Big technology stocks have soared in recent years as their rapid earnings and revenue growth made them must-have holdings in many investors' portfolios. Now, a new engine is likely to drive tech profits and stock prices in the coming years: ongoing streams of revenues from customer subscriptions, The Wall Street Journal reports. Software was the first area within the tech sector to change its preferred pricing model from one-time sales to recurring annual fees, the Journal notes. Today, the subscription pricing model has become pervasive throughout the sector, and companies that have embraced it include Apple Inc. (AAPL), Amazon.com Inc. (AMZN), Microsoft Corp. (MSFT), Electronic Arts Inc. (EA), and Adobe Systems Inc. (ADBE).
The S&P 500 Information Technology Index (S5INFT) has risen by 5.8% for the year-to-date and by 148% over the past five years, per S&P Dow Jones Indices. During this period the forward P/E ratio on the technology index has increased from around 15 times earnings to more than 18 times earnings, per Yardeni Research Inc. These high valuations mean big tech companies will need new, predictable sources or profits to drive their stocks higher.
That's why they're expanding into subscriptions. Traditional one-time sales of products and services can be volatile and cyclical. By adopting subscription pricing wherever they can, tech companies are smoothing out their revenues and earnings over time. Per the Journal, these companies are being rewarded by investors with higher stock prices and higher valuation multiples. To be sure, it's debatable whether multiples can increase a great deal beyond their historically high levels of today.
Apple is a leader in boosting subscription revenue from tech consumers. It's revenue from subscriptions, many of which are sold through its App Store, now exceed its device sales, the Journal reports. The respective figures in its most recent fiscal year were roughly $250 billion and $200 billion, per the Journal. Nonetheless, Toni Sacconaghi, an analyst at Bernstein, believes that Apple should be even more aggressive in moving to subscription pricing.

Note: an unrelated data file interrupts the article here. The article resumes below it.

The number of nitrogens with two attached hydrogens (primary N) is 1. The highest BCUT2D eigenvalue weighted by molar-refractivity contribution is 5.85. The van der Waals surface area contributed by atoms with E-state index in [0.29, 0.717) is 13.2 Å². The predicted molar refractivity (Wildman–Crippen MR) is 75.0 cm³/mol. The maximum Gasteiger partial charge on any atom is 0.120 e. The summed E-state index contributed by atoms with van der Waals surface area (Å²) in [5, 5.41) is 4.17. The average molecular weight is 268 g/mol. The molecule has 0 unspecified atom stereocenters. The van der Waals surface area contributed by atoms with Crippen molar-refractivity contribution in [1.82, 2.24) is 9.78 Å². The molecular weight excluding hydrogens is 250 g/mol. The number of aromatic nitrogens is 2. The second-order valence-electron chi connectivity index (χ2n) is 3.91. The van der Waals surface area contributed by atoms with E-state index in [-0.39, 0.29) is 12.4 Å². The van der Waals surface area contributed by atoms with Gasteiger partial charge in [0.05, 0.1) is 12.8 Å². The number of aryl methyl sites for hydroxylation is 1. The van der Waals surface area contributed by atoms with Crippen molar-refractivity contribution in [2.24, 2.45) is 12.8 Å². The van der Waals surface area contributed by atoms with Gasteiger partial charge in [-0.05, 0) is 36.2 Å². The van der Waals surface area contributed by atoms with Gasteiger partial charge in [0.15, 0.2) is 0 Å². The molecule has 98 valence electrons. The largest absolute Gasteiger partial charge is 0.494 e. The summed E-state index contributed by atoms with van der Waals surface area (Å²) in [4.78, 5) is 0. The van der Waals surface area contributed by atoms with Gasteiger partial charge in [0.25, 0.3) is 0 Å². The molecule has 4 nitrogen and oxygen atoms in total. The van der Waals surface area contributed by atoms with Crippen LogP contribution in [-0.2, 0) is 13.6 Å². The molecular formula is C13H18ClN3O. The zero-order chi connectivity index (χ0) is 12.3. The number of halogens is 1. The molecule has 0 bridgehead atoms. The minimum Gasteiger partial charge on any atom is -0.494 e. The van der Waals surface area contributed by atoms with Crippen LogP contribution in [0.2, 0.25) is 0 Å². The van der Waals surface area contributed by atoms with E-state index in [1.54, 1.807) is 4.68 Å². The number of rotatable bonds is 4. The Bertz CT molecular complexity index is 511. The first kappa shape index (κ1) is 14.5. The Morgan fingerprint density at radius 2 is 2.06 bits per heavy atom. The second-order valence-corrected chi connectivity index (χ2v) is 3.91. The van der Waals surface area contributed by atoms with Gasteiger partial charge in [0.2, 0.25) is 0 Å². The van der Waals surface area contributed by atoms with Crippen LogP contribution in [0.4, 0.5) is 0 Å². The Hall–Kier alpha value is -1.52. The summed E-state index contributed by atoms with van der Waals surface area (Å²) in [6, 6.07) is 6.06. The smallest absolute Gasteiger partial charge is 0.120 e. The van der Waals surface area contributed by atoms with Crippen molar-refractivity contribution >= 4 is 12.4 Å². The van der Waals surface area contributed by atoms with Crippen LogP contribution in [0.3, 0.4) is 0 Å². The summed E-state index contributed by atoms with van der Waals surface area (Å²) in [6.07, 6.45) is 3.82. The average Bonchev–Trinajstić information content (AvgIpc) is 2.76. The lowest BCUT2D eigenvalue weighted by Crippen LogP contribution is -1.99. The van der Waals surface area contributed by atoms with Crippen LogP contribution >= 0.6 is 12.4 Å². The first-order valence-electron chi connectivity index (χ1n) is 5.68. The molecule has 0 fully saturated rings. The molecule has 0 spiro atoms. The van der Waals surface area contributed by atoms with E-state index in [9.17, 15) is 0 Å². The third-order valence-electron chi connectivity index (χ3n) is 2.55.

Sacconaghi suggests that they bundle various devices and services together for a monthly fee, and offer automatic upgrades after a set period of time. This would, he says, "lock in revenue streams and freeze the length of replacement cycles, likely leading to a material re-rating of the stock's multiple." (For more, see also: Why Apple Needs to Copy Netflix's Subscription Model: Bernstein.)
Amazon's Prime Example
While Amazon.com's core business remains merchandise sales, its own subscription services are growing rapidly and becoming larger pieces of the corporate pie. Amazon Prime, which offers free shipping and a video streaming service with a vast array of content, generated $9.7 billion of revenue in the company's most recent fiscal year, up 52% from the year before, the Journal observes. The company's cloud computing service, meanwhile, also is growing rapidly, and produced 52% more profits than its North American retailing operations, but on only one-sixth the revenue, the Journal adds.
Microsoft's New Game
Microsoft now has almost 30 million consumers subscribing to an online version of its Office software, and 59 million subscribers for its Xbox Live gaming service, per the Journal. Electronic Arts, another leader in the field of video games, now produces about 24% more revenue from its own subscription service than from traditional sales of gaming software on discs, the Journal says. Adobe, which offers widely used Acrobat and Photoshop software, derives 84% of its revenue from subscriptions, and each of the last 13 quarters has enjoyed revenue growth versus the one immediately prior, the Journal reports, adding that its market value has almost tripled in two years.
It's unclear whether these big technology companies will be able persuade often fickle consumers to switch from device purchases to subscriptions to a dramatically greater extent than today. But one thing is clear: tech stocks' future growth may depend on whether the strategy succeeds.